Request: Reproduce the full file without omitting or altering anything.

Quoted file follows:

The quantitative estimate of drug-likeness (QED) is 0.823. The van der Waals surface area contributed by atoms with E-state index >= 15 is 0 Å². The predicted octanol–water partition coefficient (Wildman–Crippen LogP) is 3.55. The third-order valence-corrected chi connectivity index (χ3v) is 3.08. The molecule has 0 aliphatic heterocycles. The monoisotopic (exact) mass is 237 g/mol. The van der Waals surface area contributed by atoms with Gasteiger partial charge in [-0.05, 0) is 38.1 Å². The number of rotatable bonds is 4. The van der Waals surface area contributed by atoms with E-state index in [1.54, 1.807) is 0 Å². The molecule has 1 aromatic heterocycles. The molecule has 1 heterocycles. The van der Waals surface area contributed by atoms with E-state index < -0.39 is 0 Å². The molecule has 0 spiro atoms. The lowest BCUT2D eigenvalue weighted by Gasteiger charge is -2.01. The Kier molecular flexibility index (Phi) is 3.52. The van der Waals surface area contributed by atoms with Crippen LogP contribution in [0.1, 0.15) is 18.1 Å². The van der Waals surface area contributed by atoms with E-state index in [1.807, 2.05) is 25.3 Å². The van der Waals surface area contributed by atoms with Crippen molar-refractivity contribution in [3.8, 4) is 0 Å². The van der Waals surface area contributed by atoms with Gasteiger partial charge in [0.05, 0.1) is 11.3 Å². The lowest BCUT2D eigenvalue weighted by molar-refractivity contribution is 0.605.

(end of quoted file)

The quantitative estimate of drug-likeness (QED) is 0.823. The van der Waals surface area contributed by atoms with E-state index >= 15 is 0 Å². The predicted octanol–water partition coefficient (Wildman–Crippen LogP) is 3.55. The third-order valence-corrected chi connectivity index (χ3v) is 3.08. The molecule has 0 aliphatic heterocycles. The monoisotopic (exact) mass is 237 g/mol. The van der Waals surface area contributed by atoms with Gasteiger partial charge in [-0.05, 0) is 38.1 Å². The number of rotatable bonds is 4. The van der Waals surface area contributed by atoms with E-state index in [1.54, 1.807) is 0 Å². The molecule has 1 aromatic heterocycles. The molecule has 1 heterocycles. The van der Waals surface area contributed by atoms with E-state index < -0.39 is 0 Å². The molecule has 0 spiro atoms. The lowest BCUT2D eigenvalue weighted by Gasteiger charge is -2.01. The Kier molecular flexibility index (Phi) is 3.52. The van der Waals surface area contributed by atoms with Crippen LogP contribution in [0.1, 0.15) is 18.1 Å². The van der Waals surface area contributed by atoms with E-state index in [1.807, 2.05) is 25.3 Å². The van der Waals surface area contributed by atoms with Crippen molar-refractivity contribution in [3.8, 4) is 0 Å². The van der Waals surface area contributed by atoms with Gasteiger partial charge in [0.05, 0.1) is 11.3 Å². The lowest BCUT2D eigenvalue weighted by molar-refractivity contribution is 0.605.